Change leaders looking to increase speed don’t only need to drive change faster, they also need to manage the expectations of leaders. One of the most common complaints I hear from leaders is about the speed of change. I often hear off-the-cuff comments like:
“How can we get people to change faster?”
“Why don’t they just get it?”
“Why are we still talking about this?”
Truth is, leaders are often much farther ahead and on their way towards believing in the “new normal” than those that are most impacted by the change.
Especially in top-down change, leaders ideated the change, decided on it, asked others to implement it and, in their mind, it’s happened and any further behavior not aligned with the future state they dreamed up is insubordination. “How can it be taking this long??”
Here’s what to do:
Share the problem driving the change and what you’re considering doing about it
Share your ideas for the change and solicit feedback from the impacted group
Adapt your change plan based on the feedback collected, share the change plan and acknowledge the feedback received, indicating the impacted group is part of the change
Test the change. If you can, run a pilot. Celebrate success publicly
Communicate the problem, what’s driving it, what you tried, and what happened. Share that the solution will be expanded beyond the pilot or test group including when and how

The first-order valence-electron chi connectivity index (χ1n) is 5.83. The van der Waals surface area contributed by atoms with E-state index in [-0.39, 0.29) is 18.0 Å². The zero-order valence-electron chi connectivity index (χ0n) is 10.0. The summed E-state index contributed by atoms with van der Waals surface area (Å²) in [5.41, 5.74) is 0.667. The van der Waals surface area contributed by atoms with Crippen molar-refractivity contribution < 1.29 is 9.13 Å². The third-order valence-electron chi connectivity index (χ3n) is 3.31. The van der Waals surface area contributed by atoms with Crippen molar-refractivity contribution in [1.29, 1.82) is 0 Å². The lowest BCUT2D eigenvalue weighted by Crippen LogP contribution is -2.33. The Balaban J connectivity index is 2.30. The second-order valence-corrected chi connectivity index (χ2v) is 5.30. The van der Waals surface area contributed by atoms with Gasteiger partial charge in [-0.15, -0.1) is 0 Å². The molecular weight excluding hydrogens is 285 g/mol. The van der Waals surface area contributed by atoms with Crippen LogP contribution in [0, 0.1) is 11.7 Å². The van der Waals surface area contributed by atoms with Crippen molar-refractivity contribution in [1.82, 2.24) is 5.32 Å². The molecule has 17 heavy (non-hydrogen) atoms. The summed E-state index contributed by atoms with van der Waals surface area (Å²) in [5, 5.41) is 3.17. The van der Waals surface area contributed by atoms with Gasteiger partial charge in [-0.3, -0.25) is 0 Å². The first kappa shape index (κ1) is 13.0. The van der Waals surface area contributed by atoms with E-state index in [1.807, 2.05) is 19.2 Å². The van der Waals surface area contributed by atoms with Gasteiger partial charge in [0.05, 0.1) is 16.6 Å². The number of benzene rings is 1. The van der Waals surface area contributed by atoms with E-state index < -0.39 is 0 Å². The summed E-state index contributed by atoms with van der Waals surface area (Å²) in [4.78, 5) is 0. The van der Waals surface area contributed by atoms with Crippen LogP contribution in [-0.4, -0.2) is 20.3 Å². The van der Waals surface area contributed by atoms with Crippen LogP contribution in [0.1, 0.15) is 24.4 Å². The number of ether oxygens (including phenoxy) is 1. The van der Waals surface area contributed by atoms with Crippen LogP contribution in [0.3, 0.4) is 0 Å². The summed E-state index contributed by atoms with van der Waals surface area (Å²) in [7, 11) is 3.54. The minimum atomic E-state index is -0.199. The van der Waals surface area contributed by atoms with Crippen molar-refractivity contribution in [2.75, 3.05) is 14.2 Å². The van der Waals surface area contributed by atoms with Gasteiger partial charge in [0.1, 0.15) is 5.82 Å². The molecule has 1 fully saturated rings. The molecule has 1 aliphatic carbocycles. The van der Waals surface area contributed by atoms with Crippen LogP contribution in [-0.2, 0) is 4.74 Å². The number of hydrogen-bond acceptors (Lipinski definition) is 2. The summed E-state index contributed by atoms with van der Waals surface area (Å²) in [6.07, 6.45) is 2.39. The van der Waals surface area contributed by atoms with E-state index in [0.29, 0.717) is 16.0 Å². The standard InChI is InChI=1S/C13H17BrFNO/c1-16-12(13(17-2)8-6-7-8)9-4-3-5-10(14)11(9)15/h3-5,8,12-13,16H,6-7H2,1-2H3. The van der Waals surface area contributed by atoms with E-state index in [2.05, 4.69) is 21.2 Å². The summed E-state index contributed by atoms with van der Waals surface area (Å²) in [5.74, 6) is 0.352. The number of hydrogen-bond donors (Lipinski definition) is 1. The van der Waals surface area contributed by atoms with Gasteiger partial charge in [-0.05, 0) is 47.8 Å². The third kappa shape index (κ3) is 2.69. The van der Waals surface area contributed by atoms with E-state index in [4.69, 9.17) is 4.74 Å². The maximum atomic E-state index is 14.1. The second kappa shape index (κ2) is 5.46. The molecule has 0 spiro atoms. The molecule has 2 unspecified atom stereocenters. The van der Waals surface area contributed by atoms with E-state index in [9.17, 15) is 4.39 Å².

Implement change more widely.
You may have noticed the path to implementation is not a linear path, and communication is included in every step. People are more resistant to change when they don’t know what’s going on, don’t have advance notice, or don’t understand why the change was needed in the first place. Each of these blockers is avoidable with communication. Communicate, communicate, communicate!
Tips to scale
When looking to scale change, consider implementing or practicing the following best practices:
Communicate early and often
Ensure everyone understands the key challenge and WHY behind the change
Solicit feedback and incorporate it into your plan, address any fears
Mitigate any risks that are deemed unavoidable, communicate the mitigation plans
Run a pilot or a small experiment for the change. When successful, communicate the success, showcase the experiment and honor those who contributed
As the change expands, hold ceremonies or launch activities along with any required training to mark the shift in expected behavior
Celebrate any and all successes. Honor those involved.
Perform a retrospective to document key insights which can help drive the next change to be even more successful!
When scaling, here are a few things you should absolutely avoid:
Expecting people to know what’s going on without informing them multiple times
Expecting people to behave differently if they don’t understand why they should
Expecting change to happen overnight, because you said so
Expecting change to go smoothly without any issues or objections.
Change is difficult and is happening more often and faster now than ever before in our history. Becoming a skilled change leader is a key competitive advantage in your career. If you can lead people to adapt their behavior, you are steps ahead in building your organizational influence.
I’ve personally read many of these and can attest to their helpfulness and inspirational qualities. In fact, much of the wisdom shared here is a combination of the key messages from those resources—it’s worth the time!